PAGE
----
Concilii Tridentini eviscerator

Medieval guys often had cool Latin descriptions appended to their names, and the trend continued at least as far as the late 16th century-early 17th century historian Paolo Sarpi, whose work I recently discovered mentioned in a journal article, and of which then managed to track down significant excerpts. Sarpi got himself labelled the “Concilii Tridentini eviscerator” (”disemboweller of the Council of Trent”) because of his massive historical examination and withering critique of the recently-concluded Council of Trent.

I’ve only just started reading these excerpts, so it will be a bit before I can give any quotes or analysis. But one thing I’ve already seen that has whetted my appetite is the introduction to the excerpts, which summarizes Sarpi’s historical case against Trent as being fully in line with the basically conciliarist complaints against papalism that had already been in full swing for a century and a half prior to Sarpi’s time. That is, Sarpi apparently argued at great length, and with thorough command of the daily proceedings of the Council of Trent that although it had been called (as had previous Councils) for the purpose of healing the breaches in Christendom and reforming the Church, it actually managed to do little more than perpetuate them–and worse still, it unnecessarily (!) institutionalized (normativized) the horrendous schism between Roman Catholics and Protesting Catholics.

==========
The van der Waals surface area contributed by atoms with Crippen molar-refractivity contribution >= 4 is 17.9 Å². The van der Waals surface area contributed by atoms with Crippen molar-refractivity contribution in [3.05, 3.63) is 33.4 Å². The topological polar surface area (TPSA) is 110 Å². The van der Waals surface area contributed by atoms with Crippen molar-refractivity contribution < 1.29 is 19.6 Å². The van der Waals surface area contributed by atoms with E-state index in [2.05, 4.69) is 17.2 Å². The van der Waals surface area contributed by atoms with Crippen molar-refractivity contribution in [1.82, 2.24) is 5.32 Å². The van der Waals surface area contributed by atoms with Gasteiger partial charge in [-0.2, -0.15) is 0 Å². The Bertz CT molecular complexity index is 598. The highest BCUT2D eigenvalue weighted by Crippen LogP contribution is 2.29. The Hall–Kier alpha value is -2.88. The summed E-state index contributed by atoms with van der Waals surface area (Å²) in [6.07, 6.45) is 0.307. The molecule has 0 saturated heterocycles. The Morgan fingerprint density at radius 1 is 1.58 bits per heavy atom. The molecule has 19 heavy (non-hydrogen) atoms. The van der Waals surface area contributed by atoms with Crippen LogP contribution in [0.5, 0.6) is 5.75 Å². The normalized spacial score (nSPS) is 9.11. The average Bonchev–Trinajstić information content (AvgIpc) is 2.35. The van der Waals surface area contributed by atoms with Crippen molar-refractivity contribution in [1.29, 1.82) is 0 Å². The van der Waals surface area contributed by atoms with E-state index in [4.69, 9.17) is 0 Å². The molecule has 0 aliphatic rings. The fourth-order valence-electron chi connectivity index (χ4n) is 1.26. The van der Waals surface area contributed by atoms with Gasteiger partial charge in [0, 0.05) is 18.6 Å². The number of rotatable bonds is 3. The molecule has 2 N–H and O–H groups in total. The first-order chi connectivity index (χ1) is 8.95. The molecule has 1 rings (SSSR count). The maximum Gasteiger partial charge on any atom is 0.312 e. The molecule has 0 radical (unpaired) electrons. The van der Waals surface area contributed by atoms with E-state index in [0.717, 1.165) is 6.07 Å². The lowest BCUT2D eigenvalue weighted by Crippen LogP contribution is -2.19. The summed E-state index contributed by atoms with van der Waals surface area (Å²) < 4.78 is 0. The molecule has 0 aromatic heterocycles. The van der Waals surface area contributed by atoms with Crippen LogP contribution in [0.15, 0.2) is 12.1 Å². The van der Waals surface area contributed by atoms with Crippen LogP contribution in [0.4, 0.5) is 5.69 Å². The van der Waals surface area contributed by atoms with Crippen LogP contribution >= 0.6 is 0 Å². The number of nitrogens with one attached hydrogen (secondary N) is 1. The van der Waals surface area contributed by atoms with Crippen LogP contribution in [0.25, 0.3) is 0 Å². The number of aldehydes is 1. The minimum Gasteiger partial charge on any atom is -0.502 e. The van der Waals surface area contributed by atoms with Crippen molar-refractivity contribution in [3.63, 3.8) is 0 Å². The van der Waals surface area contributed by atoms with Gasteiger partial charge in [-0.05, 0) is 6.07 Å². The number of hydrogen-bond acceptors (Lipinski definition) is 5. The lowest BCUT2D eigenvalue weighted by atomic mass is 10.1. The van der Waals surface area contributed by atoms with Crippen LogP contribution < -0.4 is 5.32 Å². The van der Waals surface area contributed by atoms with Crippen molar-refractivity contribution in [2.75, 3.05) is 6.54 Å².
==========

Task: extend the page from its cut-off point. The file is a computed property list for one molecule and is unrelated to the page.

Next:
More to come as I get into Sarpi’s actual work.

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